No crime is beneath Richard in this work, and so the suggestion that he was responsible for introducing the crossbow is just another exaggerated crime of the English king.

The English chronicler Roger of Howden wrote what is probably the most famous account of Richard’s death and his confrontation with his killer. Roger of Howden was an English chronicler probably best known for accompanying Richard on the Third Crusade and providing a detailed account of the expedition.

Roger tells us that Richard was outside Chalus Castle preparing for the imminent assault when he was shot by the crossbow, and upon being shot Richard rode back to camp and told the captain of his mercenaries to begin the assault without him. Roger tells us that Richard was shot by a man named Bertrannus de Gurdon and that when Richard learned that he would not survive he had Gurdon called before him – the castle had fallen by this stage and its defenders captured.

We are told that Richard asked him: “What wrong have I done to you that you should kill me?” To which Gurdon responded: “You killed my father and my two brothers and you wished to kill me. Take what vengeance you like. So long as you die I shall willingly suffer any torments you may devise.”

Roger says that Richard forgave Gurdon and ordered him to be released, but upon the king’s death the captain of his mercenaries, a man named Mercadier, had Gurdon captured and flayed alive. This narrative is probably the closest we come to having a clear assassin who was determined to specifically kill King Richard.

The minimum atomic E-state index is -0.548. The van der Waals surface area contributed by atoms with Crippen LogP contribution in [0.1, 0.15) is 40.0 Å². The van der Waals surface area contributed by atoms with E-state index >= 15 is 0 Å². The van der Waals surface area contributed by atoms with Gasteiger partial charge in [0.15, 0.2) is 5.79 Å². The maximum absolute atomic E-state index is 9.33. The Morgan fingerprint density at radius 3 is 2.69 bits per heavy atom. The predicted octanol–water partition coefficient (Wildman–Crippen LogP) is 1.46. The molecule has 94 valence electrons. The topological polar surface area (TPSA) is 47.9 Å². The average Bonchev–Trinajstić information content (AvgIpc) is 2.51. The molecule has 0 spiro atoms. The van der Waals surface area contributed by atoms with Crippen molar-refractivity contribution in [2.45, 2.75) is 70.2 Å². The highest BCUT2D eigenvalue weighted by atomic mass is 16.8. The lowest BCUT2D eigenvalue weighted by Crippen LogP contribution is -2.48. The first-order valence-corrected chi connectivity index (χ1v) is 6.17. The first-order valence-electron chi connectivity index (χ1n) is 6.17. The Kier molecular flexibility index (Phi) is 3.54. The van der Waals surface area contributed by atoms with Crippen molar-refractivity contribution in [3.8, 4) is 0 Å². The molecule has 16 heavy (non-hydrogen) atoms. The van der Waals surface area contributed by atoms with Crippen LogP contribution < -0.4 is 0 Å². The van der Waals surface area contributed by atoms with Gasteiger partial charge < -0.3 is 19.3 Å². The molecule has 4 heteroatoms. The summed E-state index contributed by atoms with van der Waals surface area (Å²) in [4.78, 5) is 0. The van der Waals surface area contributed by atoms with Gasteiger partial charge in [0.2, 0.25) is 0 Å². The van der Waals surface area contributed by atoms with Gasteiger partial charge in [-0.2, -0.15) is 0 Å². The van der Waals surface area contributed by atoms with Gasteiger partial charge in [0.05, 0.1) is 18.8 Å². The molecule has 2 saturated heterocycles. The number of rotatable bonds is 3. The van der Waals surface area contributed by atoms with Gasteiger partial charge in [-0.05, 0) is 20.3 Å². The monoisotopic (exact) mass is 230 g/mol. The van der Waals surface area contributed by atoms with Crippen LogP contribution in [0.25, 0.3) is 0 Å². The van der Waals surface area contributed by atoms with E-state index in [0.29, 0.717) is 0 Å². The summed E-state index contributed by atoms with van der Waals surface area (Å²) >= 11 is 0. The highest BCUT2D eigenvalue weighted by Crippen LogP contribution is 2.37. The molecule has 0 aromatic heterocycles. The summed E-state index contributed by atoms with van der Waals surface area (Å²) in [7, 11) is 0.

The historian John Gillingham has suggested there are reasons to doubt Roger’s account of events, however. While Roger has generally been regarded as an impartial and reliable source, Gillingham draws a distinction between what Roger was writing in the 1170s and 1180s from his work in the 1190s.

While in his younger years Roger had been intimately involved in Anglo-French politics, by the late 1190s he had retired to Howden in Yorkshire and seems to have primarily concerned himself with regional matters in and around northern England. As such, he probably is not a particularly informed source about events in central France during this period.

So while we know Roger was writing very close to the event – he only outlived Richard by a few years – Gillingham suggests there is reason to interpret the Bertrannus de Gurdon story as a myth.

Another reason for Gillingham doubting Roger’s account is that a different chronicler credits Richard’s death to a completely different crossbowman. This account comes from another English historian: Bernard Itier. Bernard was based in the great abbey of St. Martial in Limoges from 1199 and has librarian there from 1204 until his death in 1225.

This places him much closer to the center of the action than Roger, even if he only took up office the year Richard died. Chalus Castle is only a few miles from Limoges and Bernard as a librarian would have had access to all sorts of regional chronicles, annals, and other accounts to bolster his own knowledge.